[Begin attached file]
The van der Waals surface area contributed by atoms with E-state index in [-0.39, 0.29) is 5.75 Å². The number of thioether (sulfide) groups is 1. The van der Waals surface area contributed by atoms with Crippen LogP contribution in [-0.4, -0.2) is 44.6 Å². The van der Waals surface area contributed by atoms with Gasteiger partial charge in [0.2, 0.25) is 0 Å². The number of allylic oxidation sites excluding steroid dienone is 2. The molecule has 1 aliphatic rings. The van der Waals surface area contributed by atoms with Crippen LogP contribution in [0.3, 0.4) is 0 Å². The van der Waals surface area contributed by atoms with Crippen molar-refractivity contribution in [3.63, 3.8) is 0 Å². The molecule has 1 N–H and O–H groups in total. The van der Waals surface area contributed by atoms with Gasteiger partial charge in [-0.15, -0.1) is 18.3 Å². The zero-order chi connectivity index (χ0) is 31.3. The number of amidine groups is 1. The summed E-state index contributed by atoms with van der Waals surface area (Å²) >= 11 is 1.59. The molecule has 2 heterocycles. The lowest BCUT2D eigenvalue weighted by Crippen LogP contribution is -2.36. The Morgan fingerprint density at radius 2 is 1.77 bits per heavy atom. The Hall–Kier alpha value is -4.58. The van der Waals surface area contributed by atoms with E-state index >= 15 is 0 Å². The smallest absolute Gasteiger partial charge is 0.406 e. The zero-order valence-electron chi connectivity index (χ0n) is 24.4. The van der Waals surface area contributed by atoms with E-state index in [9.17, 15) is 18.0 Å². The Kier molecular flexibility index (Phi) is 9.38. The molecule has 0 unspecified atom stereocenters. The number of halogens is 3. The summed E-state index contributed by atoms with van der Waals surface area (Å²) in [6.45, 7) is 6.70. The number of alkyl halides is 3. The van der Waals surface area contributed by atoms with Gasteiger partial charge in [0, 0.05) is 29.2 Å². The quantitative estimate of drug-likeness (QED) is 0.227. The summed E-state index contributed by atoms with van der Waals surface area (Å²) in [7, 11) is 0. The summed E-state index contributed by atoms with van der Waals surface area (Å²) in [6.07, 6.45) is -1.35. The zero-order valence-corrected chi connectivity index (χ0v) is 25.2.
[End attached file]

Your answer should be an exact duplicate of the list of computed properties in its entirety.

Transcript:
The van der Waals surface area contributed by atoms with E-state index in [-0.39, 0.29) is 5.75 Å². The number of thioether (sulfide) groups is 1. The van der Waals surface area contributed by atoms with Crippen LogP contribution in [-0.4, -0.2) is 44.6 Å². The van der Waals surface area contributed by atoms with Gasteiger partial charge in [0.2, 0.25) is 0 Å². The number of allylic oxidation sites excluding steroid dienone is 2. The molecule has 1 aliphatic rings. The van der Waals surface area contributed by atoms with Crippen LogP contribution in [0.3, 0.4) is 0 Å². The van der Waals surface area contributed by atoms with Crippen molar-refractivity contribution in [3.63, 3.8) is 0 Å². The molecule has 1 N–H and O–H groups in total. The van der Waals surface area contributed by atoms with Gasteiger partial charge in [-0.15, -0.1) is 18.3 Å². The zero-order chi connectivity index (χ0) is 31.3. The number of amidine groups is 1. The summed E-state index contributed by atoms with van der Waals surface area (Å²) >= 11 is 1.59. The molecule has 2 heterocycles. The lowest BCUT2D eigenvalue weighted by Crippen LogP contribution is -2.36. The Morgan fingerprint density at radius 2 is 1.77 bits per heavy atom. The Hall–Kier alpha value is -4.58. The van der Waals surface area contributed by atoms with E-state index >= 15 is 0 Å². The smallest absolute Gasteiger partial charge is 0.406 e. The zero-order valence-electron chi connectivity index (χ0n) is 24.4. The van der Waals surface area contributed by atoms with E-state index in [9.17, 15) is 18.0 Å². The Kier molecular flexibility index (Phi) is 9.38. The molecule has 0 unspecified atom stereocenters. The number of halogens is 3. The summed E-state index contributed by atoms with van der Waals surface area (Å²) in [6.45, 7) is 6.70. The number of alkyl halides is 3. The van der Waals surface area contributed by atoms with Gasteiger partial charge in [0, 0.05) is 29.2 Å². The quantitative estimate of drug-likeness (QED) is 0.227. The summed E-state index contributed by atoms with van der Waals surface area (Å²) in [7, 11) is 0. The summed E-state index contributed by atoms with van der Waals surface area (Å²) in [6.07, 6.45) is -1.35. The zero-order valence-corrected chi connectivity index (χ0v) is 25.2.